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Wednesday, July 22, 2009

TEA TIME FOR THE TRADITIONALLY BUILT--A New #1 Ladies' Detective Agency winner!

Like a meeting with an old friend I opened Alexander McCall Smith's latest installment to his #1 Ladies' Detective Agency series, Tea Time for the Traditionally Built. It is glorious to read about Precious Ramotswe's latest intrigues and to reacquaint myself with the novels' other characters—all introduced and further developed through the last nine books.

If you haven't delved into the lives of the only female detective in Botswana and her friends and relations, you're missing something quite wonderful. These books are a delight. Precious knows she cannot solve all the world's mysteries and headaches, but her mission is to help people solve the everyday problems that occur in all our lives. As she does, she acts with a wisdom, kindness, and understanding of humanity that is both touching and interesting. Read these books; you will not be bored.


At the center of Tea Time for the Traditionally Built as with all the other novels in the series, is the importance of core values: family, loyalty, honesty, friendship, and love of country. Set in Botswana, the characters' love of their country and pride in their history inspires them, helps set the tone of their interactions, aids in solving the problems brought before them at the #1 Ladies' Detective Agency, and gives the rest of us an insight into aspects of Botswanan culture. Each book ends with a diamond shaped picture spelling Africa. There is an appreciation for fulfilling life's basic needs and appreciating everyday beauties.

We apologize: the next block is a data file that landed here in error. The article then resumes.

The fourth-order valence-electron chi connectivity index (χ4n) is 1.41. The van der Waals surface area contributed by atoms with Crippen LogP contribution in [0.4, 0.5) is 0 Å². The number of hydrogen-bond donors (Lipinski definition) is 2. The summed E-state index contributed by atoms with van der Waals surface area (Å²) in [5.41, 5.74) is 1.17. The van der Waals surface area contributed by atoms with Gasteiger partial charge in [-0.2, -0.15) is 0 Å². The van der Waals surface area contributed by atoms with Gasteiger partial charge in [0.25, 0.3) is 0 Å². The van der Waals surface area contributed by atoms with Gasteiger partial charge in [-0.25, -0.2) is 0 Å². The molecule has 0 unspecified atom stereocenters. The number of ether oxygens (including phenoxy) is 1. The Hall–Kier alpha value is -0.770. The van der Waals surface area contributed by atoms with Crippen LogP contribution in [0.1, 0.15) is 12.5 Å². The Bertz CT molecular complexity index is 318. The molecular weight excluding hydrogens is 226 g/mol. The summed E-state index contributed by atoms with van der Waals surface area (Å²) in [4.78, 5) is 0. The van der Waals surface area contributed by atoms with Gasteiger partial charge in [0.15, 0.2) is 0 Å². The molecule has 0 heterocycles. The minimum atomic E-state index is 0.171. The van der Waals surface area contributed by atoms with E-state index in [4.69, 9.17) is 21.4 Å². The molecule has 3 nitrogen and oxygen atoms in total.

Tea Time for the Traditionally Built is not a sappy book. The #1 Ladies' Detective Agency attracts interesting clients. A local football team owner, a strong-minded man, hires the agency to solve a problem with his team. His winning team has become a losing team, and he wants to know why. With the most unusual case so far for this very non-sports-minded detective, Precious attacks as she approaches all the others. She is methodical, and she listens (a dying art) so she gets to know and understand people.



Even when people aren't real clients but friends, it's intriguing to see how we all have mysteries to solve in our lives and to understand that what we observe on the surface may be a ruse to hide the truth—good and bad. We learn more about the tender feelings between Precious and Mr. J.L.B. Matekoni. In the last book we learned a bit more about Charley the apprentice, and in this book we gain insight into Fanwell, the younger, shyer apprentice. McCall crafts characters with layers we can peel away as we journey through the world he creates. He always hints at the possibilities hidden beneath the next layer. The evolution of Mma Makutsi and Phuti's relationship continues. Even one very different “character,” the little white van, takes on a new importance which, I suspect, will be very important in the next novel.


I do love these novels. Can you tell? As such an avid fan, I tried the HBO series but must confess that my imagination's creations did not jive with the series' creators. That's my non-recommendation. Get your own imagination in gear, and you'll see some wonderful things.

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